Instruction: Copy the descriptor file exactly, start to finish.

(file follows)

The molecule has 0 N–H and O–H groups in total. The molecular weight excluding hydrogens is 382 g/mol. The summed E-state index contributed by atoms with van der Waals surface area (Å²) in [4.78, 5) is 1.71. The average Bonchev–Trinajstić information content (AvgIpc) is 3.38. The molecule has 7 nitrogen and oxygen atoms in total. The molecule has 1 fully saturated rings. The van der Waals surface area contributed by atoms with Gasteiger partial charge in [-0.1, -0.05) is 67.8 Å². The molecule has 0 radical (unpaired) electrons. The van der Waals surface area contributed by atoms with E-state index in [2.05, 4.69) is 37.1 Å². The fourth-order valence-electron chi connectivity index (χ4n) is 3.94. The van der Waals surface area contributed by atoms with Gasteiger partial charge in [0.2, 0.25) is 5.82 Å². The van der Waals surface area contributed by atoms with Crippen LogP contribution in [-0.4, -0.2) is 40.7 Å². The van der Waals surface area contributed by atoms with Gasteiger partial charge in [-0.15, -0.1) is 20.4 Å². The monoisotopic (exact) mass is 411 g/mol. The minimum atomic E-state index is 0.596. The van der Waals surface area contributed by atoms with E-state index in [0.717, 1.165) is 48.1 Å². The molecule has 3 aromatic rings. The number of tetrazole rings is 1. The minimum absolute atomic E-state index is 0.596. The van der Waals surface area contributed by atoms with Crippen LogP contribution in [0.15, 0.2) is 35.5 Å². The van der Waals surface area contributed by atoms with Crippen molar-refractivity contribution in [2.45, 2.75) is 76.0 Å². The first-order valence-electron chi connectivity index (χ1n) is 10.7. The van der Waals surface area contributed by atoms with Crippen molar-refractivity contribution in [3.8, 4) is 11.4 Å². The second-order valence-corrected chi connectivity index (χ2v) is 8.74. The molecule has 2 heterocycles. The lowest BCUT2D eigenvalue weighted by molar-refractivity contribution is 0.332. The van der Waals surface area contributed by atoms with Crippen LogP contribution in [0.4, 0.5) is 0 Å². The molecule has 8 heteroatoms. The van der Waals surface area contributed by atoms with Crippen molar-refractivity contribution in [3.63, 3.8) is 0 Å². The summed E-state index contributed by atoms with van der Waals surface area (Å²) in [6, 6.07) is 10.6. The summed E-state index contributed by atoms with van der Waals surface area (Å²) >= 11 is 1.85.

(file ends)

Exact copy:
The molecule has 0 N–H and O–H groups in total. The molecular weight excluding hydrogens is 382 g/mol. The summed E-state index contributed by atoms with van der Waals surface area (Å²) in [4.78, 5) is 1.71. The average Bonchev–Trinajstić information content (AvgIpc) is 3.38. The molecule has 7 nitrogen and oxygen atoms in total. The molecule has 1 fully saturated rings. The van der Waals surface area contributed by atoms with Gasteiger partial charge in [-0.1, -0.05) is 67.8 Å². The molecule has 0 radical (unpaired) electrons. The van der Waals surface area contributed by atoms with E-state index in [2.05, 4.69) is 37.1 Å². The fourth-order valence-electron chi connectivity index (χ4n) is 3.94. The van der Waals surface area contributed by atoms with Gasteiger partial charge in [0.2, 0.25) is 5.82 Å². The van der Waals surface area contributed by atoms with Crippen LogP contribution in [-0.4, -0.2) is 40.7 Å². The van der Waals surface area contributed by atoms with Gasteiger partial charge in [-0.15, -0.1) is 20.4 Å². The monoisotopic (exact) mass is 411 g/mol. The minimum atomic E-state index is 0.596. The van der Waals surface area contributed by atoms with E-state index in [0.717, 1.165) is 48.1 Å². The molecule has 3 aromatic rings. The number of tetrazole rings is 1. The minimum absolute atomic E-state index is 0.596. The van der Waals surface area contributed by atoms with Crippen LogP contribution in [0.15, 0.2) is 35.5 Å². The van der Waals surface area contributed by atoms with Crippen molar-refractivity contribution in [2.45, 2.75) is 76.0 Å². The first-order valence-electron chi connectivity index (χ1n) is 10.7. The van der Waals surface area contributed by atoms with Crippen molar-refractivity contribution in [3.8, 4) is 11.4 Å². The second-order valence-corrected chi connectivity index (χ2v) is 8.74. The molecule has 2 heterocycles. The lowest BCUT2D eigenvalue weighted by molar-refractivity contribution is 0.332. The van der Waals surface area contributed by atoms with Crippen LogP contribution in [0.4, 0.5) is 0 Å². The molecule has 8 heteroatoms. The van der Waals surface area contributed by atoms with Crippen molar-refractivity contribution in [3.63, 3.8) is 0 Å². The summed E-state index contributed by atoms with van der Waals surface area (Å²) in [6, 6.07) is 10.6. The summed E-state index contributed by atoms with van der Waals surface area (Å²) >= 11 is 1.85.